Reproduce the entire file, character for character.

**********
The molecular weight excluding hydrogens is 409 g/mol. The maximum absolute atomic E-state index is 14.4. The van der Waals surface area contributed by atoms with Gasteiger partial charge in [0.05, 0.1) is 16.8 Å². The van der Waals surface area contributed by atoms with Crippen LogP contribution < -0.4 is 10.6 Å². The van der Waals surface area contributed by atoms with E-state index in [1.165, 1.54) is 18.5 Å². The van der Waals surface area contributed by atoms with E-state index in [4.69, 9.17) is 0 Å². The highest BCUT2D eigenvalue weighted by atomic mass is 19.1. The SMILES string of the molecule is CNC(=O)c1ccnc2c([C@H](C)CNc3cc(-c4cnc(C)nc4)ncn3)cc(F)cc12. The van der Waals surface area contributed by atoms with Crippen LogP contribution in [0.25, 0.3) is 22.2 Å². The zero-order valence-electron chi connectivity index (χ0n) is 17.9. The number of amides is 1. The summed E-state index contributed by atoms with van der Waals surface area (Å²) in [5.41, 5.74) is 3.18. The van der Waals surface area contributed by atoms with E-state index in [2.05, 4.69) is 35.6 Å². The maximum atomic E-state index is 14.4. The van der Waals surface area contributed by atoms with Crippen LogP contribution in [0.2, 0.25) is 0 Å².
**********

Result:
The molecular weight excluding hydrogens is 409 g/mol. The maximum absolute atomic E-state index is 14.4. The van der Waals surface area contributed by atoms with Gasteiger partial charge in [0.05, 0.1) is 16.8 Å². The van der Waals surface area contributed by atoms with Crippen LogP contribution < -0.4 is 10.6 Å². The van der Waals surface area contributed by atoms with E-state index in [1.165, 1.54) is 18.5 Å². The van der Waals surface area contributed by atoms with E-state index in [4.69, 9.17) is 0 Å². The highest BCUT2D eigenvalue weighted by atomic mass is 19.1. The SMILES string of the molecule is CNC(=O)c1ccnc2c([C@H](C)CNc3cc(-c4cnc(C)nc4)ncn3)cc(F)cc12. The van der Waals surface area contributed by atoms with Crippen LogP contribution in [0.25, 0.3) is 22.2 Å². The zero-order valence-electron chi connectivity index (χ0n) is 17.9. The number of amides is 1. The summed E-state index contributed by atoms with van der Waals surface area (Å²) in [5.41, 5.74) is 3.18. The van der Waals surface area contributed by atoms with E-state index in [2.05, 4.69) is 35.6 Å². The maximum atomic E-state index is 14.4. The van der Waals surface area contributed by atoms with Crippen LogP contribution in [0.2, 0.25) is 0 Å².